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Practical introduction to record linkage for injury research
  1. D E Clark
  1. Center for Outcomes Research and Evaluation, Maine Medical Center and the Harvard Injury Control Research Center, Harvard School of Public Health
  1. Correspondence to:
 Dr David E Clark
 887 Congress Street, Portland, ME 04102, USA;


The frequency of early fatality and the transient nature of emergency medical care mean that a single database will rarely suffice for population based injury research. Linking records from multiple data sources is therefore a promising method for injury surveillance or trauma system evaluation. The purpose of this article is to review the historical development of record linkage, provide a basic mathematical foundation, discuss some practical issues, and consider some ethical concerns.

Clerical or computer assisted deterministic record linkage methods may suffice for some applications, but probabilistic methods are particularly useful for larger studies. The probabilistic method attempts to simulate human reasoning by comparing each of several elements from the two records. The basic mathematical specifications are derived algebraically from fundamental concepts of probability, although the theory can be extended to include more advanced mathematics.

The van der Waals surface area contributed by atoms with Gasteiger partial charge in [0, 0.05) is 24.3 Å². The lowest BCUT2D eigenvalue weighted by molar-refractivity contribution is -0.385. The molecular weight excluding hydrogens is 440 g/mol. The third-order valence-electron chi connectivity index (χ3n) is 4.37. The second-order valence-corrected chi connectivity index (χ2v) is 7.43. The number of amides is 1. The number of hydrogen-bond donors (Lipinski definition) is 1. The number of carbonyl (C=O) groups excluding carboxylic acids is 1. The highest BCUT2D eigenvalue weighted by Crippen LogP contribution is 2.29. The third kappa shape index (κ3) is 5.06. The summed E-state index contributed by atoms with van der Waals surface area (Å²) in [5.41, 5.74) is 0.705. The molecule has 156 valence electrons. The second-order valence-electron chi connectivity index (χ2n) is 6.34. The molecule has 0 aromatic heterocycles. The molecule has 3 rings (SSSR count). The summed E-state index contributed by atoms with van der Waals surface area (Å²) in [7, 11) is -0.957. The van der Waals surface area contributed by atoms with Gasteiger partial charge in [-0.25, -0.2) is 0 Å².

Probabilistic, deterministic, and clerical techniques may be combined in different ways depending upon the goal of the record linkage project. If a population parameter is being estimated for a purely statistical study, a completely probabilistic approach may be most efficient; for other applications, where the purpose is to make inferences about specific individuals based upon their data contained in two or more files, the need for a high positive predictive value would favor a deterministic method or a probabilistic method with careful clerical review. Whatever techniques are used, researchers must realize that the combination of data sources entails additional ethical obligations beyond the use of each source alone.

  • record linkage
  • record matching
  • CODES, Crash Outcome Data Evaluation System
  • EMS, Emergency Medical Services
  • NPV, negative predictive value
  • PPV, positive predictive value

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